This quote definitely states the obvious when it says that there is good chick lit and bad. Like any genre, there is going to be good and bad books that are considered chick lit. However, I almost starting to think that some people are taking this whole chick lit thing a bit too far. I understand that some people are always going to disagree with things, but honestly it is just a genre. We all have genres that we like and don’t like, but is the term “chick lit” really demeaning? It seems to me that it would be easier if people who don’t like these types of books didn’t say anything at all. They can have their opinions, but it doesn’t need to go this far.

I think that no matter what people say, chick lit will always have people who love it. The article also talks about how booksellers and publishers are claiming that chick lit titles lack quality and originality. “The market is oversaturated- something some publishers call “the curse of the pink cover.” After reading this, it made me think that some people are going crazy just about certain types of books. I mean, yes, they do portray some images that are unrealistic, but overall young girls can relate to the character and the stories they share. There is no need to say that chick lit is a curse.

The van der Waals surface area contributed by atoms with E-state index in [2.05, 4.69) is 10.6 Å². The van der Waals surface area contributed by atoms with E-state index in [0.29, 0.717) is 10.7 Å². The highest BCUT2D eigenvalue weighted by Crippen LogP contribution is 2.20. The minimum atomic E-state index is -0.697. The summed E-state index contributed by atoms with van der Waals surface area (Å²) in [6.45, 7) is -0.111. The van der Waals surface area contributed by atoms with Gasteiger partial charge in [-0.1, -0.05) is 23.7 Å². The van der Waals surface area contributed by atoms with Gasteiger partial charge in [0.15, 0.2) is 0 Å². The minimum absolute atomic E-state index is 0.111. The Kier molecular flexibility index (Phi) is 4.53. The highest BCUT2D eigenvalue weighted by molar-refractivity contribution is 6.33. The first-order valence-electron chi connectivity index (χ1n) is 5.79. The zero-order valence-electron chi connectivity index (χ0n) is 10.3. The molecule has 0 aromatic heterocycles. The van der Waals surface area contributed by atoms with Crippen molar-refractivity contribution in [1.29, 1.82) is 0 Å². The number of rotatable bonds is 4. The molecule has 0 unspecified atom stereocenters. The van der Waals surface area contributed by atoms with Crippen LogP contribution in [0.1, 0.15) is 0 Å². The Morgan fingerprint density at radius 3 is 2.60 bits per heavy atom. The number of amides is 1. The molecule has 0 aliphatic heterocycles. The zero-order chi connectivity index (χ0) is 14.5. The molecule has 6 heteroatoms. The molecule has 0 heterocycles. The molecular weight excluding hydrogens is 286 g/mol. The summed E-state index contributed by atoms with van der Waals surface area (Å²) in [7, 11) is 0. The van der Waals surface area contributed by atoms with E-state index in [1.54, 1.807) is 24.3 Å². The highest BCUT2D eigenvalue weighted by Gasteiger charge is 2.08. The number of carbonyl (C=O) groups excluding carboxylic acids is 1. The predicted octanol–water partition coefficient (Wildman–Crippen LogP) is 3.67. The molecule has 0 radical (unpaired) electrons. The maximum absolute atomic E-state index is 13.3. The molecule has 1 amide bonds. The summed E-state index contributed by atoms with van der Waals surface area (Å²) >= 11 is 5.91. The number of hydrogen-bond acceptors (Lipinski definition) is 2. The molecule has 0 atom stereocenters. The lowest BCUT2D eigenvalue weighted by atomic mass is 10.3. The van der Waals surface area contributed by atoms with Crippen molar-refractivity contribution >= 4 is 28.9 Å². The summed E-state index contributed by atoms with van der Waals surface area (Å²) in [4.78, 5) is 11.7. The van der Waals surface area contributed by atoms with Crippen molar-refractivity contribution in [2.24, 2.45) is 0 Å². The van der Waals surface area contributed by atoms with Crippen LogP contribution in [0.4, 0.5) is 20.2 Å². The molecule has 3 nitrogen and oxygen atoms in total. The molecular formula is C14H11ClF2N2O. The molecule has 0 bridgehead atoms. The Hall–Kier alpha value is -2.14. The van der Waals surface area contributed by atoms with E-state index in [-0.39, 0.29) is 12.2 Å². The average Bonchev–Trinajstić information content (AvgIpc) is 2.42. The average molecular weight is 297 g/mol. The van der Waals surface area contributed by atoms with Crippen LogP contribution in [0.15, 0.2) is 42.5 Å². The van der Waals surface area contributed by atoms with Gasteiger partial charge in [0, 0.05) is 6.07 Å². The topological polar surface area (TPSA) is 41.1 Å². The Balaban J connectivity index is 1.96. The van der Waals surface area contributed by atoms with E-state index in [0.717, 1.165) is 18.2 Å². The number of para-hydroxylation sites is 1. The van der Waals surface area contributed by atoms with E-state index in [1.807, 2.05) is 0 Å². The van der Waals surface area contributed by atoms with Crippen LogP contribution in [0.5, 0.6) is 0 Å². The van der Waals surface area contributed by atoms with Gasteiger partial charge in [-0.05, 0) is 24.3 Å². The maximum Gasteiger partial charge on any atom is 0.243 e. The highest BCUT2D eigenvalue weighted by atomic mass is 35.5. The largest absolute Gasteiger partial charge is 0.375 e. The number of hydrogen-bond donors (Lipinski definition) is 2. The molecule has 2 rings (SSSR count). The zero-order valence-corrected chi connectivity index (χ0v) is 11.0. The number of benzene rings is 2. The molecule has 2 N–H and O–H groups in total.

A new author was also discussed in the article. Her name is Jennifer Solow and she has recently written, The Booster. The character in the book has an addiction with shoplifting. Critics say that Jennifer did research on addiction and the book isn’t packaged in pink and blue. I personally don’t think that the colors on the cover of a book should matter. The quality of writing is the most important.